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Q. 11.  The names of how many countries in South America end in the letter ‘a’ ? (A point for the correct number and an additional point for each one you can name correctly.)

A. 11.  There are 6 countries whose names end with the letter ‘a’, Argentina, Bolivia, Colombia, French Guiana, Guyana and Venezuela.

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Q. 12.  What was the middle name of the founder of the store chain J C Penney?

A. 12.  The founder of JC Penny had the very appropriate middle name of ‘Cash’.

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Q. 13.  By ferry, approximately how long will it take you to reach Africa from Spain?

            a) 30 minutes          b)  1 hour          c) 90 minutes          d) 2 hours

A. 13.  The correct answer is a) 30 minutes, they’re closer than you think.

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Q. 14.  What nationality is the toy company ‘Lego’ ?

A. 14.  Danish.

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Q. 15.  What was the first sport to be pictured on the cover of Sports Illustrated?

A. 15.  Baseball.

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Q. 16.  What is the world’s largest retail chain store?

A. 16.  Wal-Mart.

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Q. 17.  In what country is the prime minister known by the  name ‘Taoiseach’ ?

A. 17.  Ireland.

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Q. 18.  What were the names of the Captains of the USS Enterprise in Star Trek – The Original Series and Star Trek – The Next Generation; and the actors who played them? (A point for each correct answer, so a total of four points up for grabs.)

A. 18.  The correct answers are, Captain James T Kirk in the Original Series played by William Shatner, and Jean-Luc Picard in The Next Generation played by Patrick Stewart.

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Q. 19.  What woman holds the all-time world record for the 100 meter dash?

A. 19.  Florence Griffith-Joyner, aka “Flo-Jo” by her many fans, set the all-time world record in the 100-meter dash at 10.49 seconds set in 1988.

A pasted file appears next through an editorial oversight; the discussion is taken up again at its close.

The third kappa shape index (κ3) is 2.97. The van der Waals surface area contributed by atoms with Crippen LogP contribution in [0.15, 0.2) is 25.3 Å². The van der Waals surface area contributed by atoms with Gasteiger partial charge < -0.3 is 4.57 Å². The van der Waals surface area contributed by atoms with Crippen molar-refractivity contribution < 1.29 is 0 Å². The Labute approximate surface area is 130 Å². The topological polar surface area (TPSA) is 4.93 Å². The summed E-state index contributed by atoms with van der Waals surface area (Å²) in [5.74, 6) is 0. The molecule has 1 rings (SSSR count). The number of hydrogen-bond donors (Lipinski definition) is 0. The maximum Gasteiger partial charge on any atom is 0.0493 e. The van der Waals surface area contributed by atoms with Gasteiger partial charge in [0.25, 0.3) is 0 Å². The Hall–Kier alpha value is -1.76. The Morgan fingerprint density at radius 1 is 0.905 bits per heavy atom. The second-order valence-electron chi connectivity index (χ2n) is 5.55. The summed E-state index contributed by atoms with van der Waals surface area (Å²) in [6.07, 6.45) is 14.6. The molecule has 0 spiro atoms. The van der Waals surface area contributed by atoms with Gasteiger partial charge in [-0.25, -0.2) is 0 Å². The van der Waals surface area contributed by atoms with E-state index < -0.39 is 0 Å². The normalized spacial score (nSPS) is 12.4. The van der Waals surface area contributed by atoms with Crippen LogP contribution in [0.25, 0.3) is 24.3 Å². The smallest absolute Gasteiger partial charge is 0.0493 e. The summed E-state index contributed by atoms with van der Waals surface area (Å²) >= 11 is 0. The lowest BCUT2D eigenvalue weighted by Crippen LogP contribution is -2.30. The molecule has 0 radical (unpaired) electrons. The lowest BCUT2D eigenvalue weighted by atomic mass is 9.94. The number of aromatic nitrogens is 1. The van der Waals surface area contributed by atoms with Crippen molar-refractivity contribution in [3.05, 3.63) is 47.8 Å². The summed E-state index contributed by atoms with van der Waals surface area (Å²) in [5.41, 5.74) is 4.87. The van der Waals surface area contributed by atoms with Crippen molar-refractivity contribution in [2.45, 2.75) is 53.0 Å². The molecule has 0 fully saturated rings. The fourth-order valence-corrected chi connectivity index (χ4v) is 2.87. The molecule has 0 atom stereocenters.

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Q. 20.  How many ways did Paul Simon say there were to leave your lover?

A. 20.  50.

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Lots Of Names In Today’s Quiz.

“Fight Against Stupidity And Bureaucracy”

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Yes, lots of names in today’s quiz, either as the answers or as part of the questions.

Some easy and some quite difficult, but you’ll have to have a bit of knowledge of various subjects to answer them all correctly.

And as usual, if you get stuck, you can find the answers waaaaaaaaaaaaaaaaaaaaaaaaaay down below, but please NO cheating!

Enjoy and good luck.

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quiz 2

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 Q.  1:  In which city does the American football team the ’49ers’ play?

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Q.  2:  These two men had the same name, one was sentenced to death by hanging in the United States in 1859 and the other was a Ghillie who became close to Queen Victoria after the death of her husband Prince Albert –  what was their name?

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Q.  3:  And still on the subject of names, separated only by a vowel, what were the surnames of two famous painters born in Paris, France during the 19th Century who had a significant impact on the ‘impressionist’ movement? (There is usually a point for each correct answer in questions like this, but in this case if you get one right you’ll get them both right, so just one point up for grabs.)

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Q.  4:  What type of animal is an Ibex?

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Q.  5:  Who and what is ‘Tristan da Cunha’ ? (A point for each correct answer.)

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Q.  6:  Which treaty with Germany brought a formal end to the First World War?

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Q.  7:  What city is known as the ‘fashion capital of the world’ ?

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Q.  8:  ‘Entomology’ is the study of what?

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Q.  9:  In which organ of the body is insulin produced?

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Q. 10:  As well as skiing, which other sport takes place on a piste?

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Q. 11:  Who had himself crowned King of Scotland at Scone in 1306?

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Q. 12:  Who performed the first human heart transplant?

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Q. 13:  Who is the victim of ‘The Murder in the Cathedral’ in T S Eliot’s play of that name?

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Q. 14:  In the Crimean War, Roger Fenton was the first person to be accredited in what capacity?

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Q. 15:  What fictional character famously ‘tilted at windmills’ and who served as his ‘squire’ ?

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Q. 16:  Which chemical element, number 11 in the Periodic table, has the symbol ‘Na’ ?

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Q. 17:  What is the longest bone in the human body?

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Q. 18:  In which spacecraft did Yuri Gagarin become the first man in space?